Concerns with Baylor’s UIL regional meet

Last weekend a the Region II 6A and 3A meets held at Baylor in Waco, I found a disturbing lack of concern by some Baylor officials regarding coaching and athletes at the regional meet.

It began at the Friday morning coaches’ meeting. I noticed that there were no heat sheets available including girls field events. When I asked, I was told these would be available in the press box around noon. Since the girls triple jump began at 12:30 this could have made a big difference. We do not begin warmup 30 minutes before the start of an event. Knowing which flight my athlete(s) are assigned to makes a difference in warmup and event preparation.

Unfortunately, some kind of monster truck event at the next door McLane Stadium took precedence with parking and forced meet officials to move everything up on Saturday. Scheduling created a conflict with the girls high jump and long jump held at the same time at 9 am. I had two long jumpers competing and one of these ladies was simultaneously competing in the high jump. They had gone 19-5 and 19-3 the week before and came into the meet seeded #1 and #2 so this was a big concern for me,

I brought this up with meet director Tom Hill. While he did allow a change in long jump flights to accommodate jumper preferences, he made it clear that there would be no coaching boxes at either event. Coaches in the long jump and high jump were required to stand outside the fence and compete for space to see their athletes with parents and spectators. He said that coaches had priority but there was no official procedure to clear space for coaches to see. If it was a problem, we could “ask an official to help.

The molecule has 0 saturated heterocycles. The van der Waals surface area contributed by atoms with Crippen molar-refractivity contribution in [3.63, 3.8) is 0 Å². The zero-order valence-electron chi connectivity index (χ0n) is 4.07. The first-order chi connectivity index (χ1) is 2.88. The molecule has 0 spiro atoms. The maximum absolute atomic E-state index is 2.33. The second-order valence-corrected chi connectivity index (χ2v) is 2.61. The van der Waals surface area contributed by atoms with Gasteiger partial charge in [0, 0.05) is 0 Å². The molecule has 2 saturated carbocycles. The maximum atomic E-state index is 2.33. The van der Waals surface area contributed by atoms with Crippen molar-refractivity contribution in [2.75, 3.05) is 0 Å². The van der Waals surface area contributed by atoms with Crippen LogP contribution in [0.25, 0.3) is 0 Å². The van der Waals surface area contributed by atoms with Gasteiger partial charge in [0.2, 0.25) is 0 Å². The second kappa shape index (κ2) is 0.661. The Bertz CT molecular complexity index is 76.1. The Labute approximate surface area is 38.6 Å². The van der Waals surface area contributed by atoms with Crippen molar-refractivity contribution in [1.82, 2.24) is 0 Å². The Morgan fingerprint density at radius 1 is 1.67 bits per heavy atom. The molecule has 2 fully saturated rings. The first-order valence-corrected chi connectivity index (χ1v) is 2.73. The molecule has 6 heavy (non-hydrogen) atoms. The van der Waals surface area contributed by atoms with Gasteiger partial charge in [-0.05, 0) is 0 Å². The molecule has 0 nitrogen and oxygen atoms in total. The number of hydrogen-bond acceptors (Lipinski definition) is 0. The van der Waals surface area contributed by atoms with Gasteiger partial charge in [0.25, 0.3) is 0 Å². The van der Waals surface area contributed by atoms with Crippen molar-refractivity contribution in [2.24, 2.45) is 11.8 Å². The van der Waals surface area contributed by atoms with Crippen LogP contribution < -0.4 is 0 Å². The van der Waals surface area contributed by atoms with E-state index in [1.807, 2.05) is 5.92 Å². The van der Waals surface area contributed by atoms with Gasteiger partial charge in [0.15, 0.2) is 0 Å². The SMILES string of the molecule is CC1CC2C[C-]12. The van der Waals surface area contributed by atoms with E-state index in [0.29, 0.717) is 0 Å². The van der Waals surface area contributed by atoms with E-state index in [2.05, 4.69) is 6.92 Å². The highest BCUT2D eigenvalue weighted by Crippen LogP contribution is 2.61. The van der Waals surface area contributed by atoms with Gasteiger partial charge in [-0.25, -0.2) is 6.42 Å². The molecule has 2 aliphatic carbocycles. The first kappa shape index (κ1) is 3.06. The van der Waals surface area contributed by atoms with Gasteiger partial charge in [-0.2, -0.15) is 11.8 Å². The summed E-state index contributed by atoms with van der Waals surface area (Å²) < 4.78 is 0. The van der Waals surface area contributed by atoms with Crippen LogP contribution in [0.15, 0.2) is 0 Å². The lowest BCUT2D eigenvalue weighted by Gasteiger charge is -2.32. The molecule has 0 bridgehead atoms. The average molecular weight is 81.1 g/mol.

I tried to get an explanation of what that meant several times and only received a repeat of his original comment. As I understood, if our athlete was about to come down the long jump runway, we could ask a parent/spectator to allow us space to watch. If they refused we could ask an official for help. Of course, by that time the athlete would already have completed her jump!

I then asked Mr. Hill about coaches who would have to go back and forth quickly during the competition. His response was, “I hope you’re in good shape.” Seriously, Mr. Hill? That is your response to the lack of a coaching box set aside so competitors can receive adequate coaching during the regional championships?

For those coaches who do coach in the long jump, we were required to go back and forth from the takeoff area of the LJ to the end of the runway so we could talk to your athlete and share video of the preceding jump. If I was at the board (so I could see the takeoff spot which was not being marked by officials as it is in many championships meets) I would have to give up my spot to talk to my athlete and hope I would be able to get a spot when I returned.

Waco regional LJ area

Long jump competition area and unused space that could have served as a coaching box.

During the competition, my assistant coach held me a spot near the takeoff board so I could have a good view, but spectators leaning over the fence blocked my ability to video my athletes’ approaches. As you can see from the photo, there was tons of room for a coaching box on the track which would not have interfered with the relay warmups though it’s likely the competition would be ended before then anyway.